Cheers again. Youíll hear from my lawyers in a year or so when the whole thing falls down on my daughter :D
  • Zomoniac 14 Mar 2018 11:36:14 10,019 posts
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    @Dougs It'll be fine (probably). I've had my projector hanging straight down from a plasterboard ceiling by three toggle bolts for years.
  • Dougs 14 Mar 2018 11:45:40 89,122 posts
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    Hmm...probably! I am also forgetting that any new telly I get will be significantly lighter than my current plasma!
  • Nexus_6 15 Mar 2018 09:08:45 4,231 posts
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    @Jeepers
    Cool - let us know how it goes. Always nice to see how a grand project pans out.
    And if youíve built it, and something goes wrong, you are better placed to fix it 👍🏻
  • Dougs 15 Mar 2018 09:47:56 89,122 posts
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    There's a lot of truth in that - trying to unpick someone else's work is a nightmare.
  • SnackPlissken 15 Mar 2018 14:43:23 970 posts
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    I need a curtain rail ASAP. I've had the worst night sleep with just blinds up. It was like sleeping in daylight.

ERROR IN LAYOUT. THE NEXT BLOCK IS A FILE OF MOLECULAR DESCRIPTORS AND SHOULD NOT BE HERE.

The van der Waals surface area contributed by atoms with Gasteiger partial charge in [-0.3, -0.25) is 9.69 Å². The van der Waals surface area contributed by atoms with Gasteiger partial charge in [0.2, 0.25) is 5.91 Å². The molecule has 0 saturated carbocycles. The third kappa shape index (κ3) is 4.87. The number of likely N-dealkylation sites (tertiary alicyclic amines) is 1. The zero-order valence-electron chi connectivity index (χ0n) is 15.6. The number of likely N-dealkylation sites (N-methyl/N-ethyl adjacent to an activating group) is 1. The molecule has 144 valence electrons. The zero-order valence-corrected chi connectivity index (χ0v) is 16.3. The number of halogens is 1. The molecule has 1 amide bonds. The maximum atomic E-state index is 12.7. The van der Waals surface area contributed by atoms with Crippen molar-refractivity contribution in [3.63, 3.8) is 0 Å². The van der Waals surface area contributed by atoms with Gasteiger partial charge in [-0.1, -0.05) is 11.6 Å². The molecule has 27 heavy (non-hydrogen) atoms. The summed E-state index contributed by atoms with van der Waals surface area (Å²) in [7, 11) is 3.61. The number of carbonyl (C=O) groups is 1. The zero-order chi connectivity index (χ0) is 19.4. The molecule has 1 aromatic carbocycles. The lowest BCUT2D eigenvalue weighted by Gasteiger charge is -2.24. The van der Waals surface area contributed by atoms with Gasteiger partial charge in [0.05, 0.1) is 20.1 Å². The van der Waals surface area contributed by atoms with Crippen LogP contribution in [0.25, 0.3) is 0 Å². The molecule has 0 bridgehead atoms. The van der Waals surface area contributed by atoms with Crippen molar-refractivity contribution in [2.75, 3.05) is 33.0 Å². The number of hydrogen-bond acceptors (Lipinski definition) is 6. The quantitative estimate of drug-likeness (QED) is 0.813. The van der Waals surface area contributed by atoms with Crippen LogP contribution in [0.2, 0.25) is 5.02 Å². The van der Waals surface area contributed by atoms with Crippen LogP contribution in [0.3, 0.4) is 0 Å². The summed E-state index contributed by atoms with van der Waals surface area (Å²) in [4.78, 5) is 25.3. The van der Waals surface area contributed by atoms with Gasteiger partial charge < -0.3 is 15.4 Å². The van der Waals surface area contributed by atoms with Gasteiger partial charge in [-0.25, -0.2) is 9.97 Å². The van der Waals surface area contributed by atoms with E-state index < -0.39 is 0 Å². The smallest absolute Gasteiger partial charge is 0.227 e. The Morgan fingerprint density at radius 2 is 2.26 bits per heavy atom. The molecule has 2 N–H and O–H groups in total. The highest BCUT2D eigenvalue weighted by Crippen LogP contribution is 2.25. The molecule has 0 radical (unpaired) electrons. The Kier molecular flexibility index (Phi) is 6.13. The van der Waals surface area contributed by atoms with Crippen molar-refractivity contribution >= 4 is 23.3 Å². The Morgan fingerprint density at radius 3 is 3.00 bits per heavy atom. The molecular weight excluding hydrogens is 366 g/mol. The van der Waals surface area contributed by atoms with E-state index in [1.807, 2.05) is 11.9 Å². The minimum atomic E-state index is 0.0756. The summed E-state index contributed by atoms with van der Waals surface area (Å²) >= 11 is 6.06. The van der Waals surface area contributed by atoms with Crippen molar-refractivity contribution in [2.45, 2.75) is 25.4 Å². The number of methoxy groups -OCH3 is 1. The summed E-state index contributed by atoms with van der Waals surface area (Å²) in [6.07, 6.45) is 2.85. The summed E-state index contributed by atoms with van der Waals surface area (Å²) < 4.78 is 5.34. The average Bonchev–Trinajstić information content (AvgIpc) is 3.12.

• Khanivor 15 Mar 2018 14:57:53 44,026 posts
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    Dougs wrote:
    elstoof wrote:
    Dougs wrote:
    @Khanivor I still wouldn't trust them.
    Absolutely no chance
    1k+ telly held up on a few mm of plasterboard. Fuck. That.
    Itís physics wot does it.
  • Deleted user 28 April 2018 12:03:10
    Just finished building a shed for the kids bikes. Had to take out a very big bush and then remove topsoil and then pave.

    Still have to clean up and sort the lock, but i'm claiming it.

    Tired and hungry (been at it since 8 am and that was just the shed building), but chuffed as the kids and therefore wife will be happy.

    Skyrim now i think... And then get carried away and realise I've not cleared up or fixed the lock when my family get back in three hours..
  • Jeepers 31 May 2018 07:53:10 16,576 posts
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    The wall in our garden is made up of bricks at 45 degrees surrounded by concrete. At the foot of the wall chunks of concrete have fallen out so I want to replace it.

    I assume I can just buy a small bag of premix and slap it in there with a thin trowel.

    Am I missing anything? Wall repair is new to me.
  • Dougs 31 May 2018 08:04:54 89,122 posts
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    Should be OK if the foundations are still sound. Assuming there are foundations in the first place mind you!
  • Jeepers 31 May 2018 09:01:44 16,576 posts
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    Cheers Dougs! Itís an old wall and still amazingly upright so Iím hoping foundations are solid/present.